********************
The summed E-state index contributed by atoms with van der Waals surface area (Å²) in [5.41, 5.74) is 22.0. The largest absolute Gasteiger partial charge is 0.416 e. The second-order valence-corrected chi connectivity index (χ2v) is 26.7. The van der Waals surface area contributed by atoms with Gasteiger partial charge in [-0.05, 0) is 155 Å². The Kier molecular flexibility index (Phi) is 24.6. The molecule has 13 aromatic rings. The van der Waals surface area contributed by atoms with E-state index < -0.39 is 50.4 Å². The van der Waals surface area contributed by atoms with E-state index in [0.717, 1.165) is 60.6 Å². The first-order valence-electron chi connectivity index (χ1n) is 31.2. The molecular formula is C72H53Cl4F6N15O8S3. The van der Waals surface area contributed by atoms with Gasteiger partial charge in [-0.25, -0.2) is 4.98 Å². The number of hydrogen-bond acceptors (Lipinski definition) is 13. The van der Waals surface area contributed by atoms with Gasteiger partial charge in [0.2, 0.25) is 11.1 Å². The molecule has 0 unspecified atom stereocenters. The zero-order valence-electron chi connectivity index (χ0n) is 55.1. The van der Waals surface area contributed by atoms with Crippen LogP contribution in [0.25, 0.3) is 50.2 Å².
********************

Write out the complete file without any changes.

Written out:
The summed E-state index contributed by atoms with van der Waals surface area (Å²) in [5.41, 5.74) is 22.0. The largest absolute Gasteiger partial charge is 0.416 e. The second-order valence-corrected chi connectivity index (χ2v) is 26.7. The van der Waals surface area contributed by atoms with Gasteiger partial charge in [-0.05, 0) is 155 Å². The Kier molecular flexibility index (Phi) is 24.6. The molecule has 13 aromatic rings. The van der Waals surface area contributed by atoms with E-state index < -0.39 is 50.4 Å². The van der Waals surface area contributed by atoms with E-state index in [0.717, 1.165) is 60.6 Å². The first-order valence-electron chi connectivity index (χ1n) is 31.2. The molecular formula is C72H53Cl4F6N15O8S3. The van der Waals surface area contributed by atoms with Gasteiger partial charge in [-0.25, -0.2) is 4.98 Å². The number of hydrogen-bond acceptors (Lipinski definition) is 13. The van der Waals surface area contributed by atoms with Gasteiger partial charge in [0.2, 0.25) is 11.1 Å². The molecule has 0 unspecified atom stereocenters. The zero-order valence-electron chi connectivity index (χ0n) is 55.1. The van der Waals surface area contributed by atoms with Crippen LogP contribution in [0.25, 0.3) is 50.2 Å².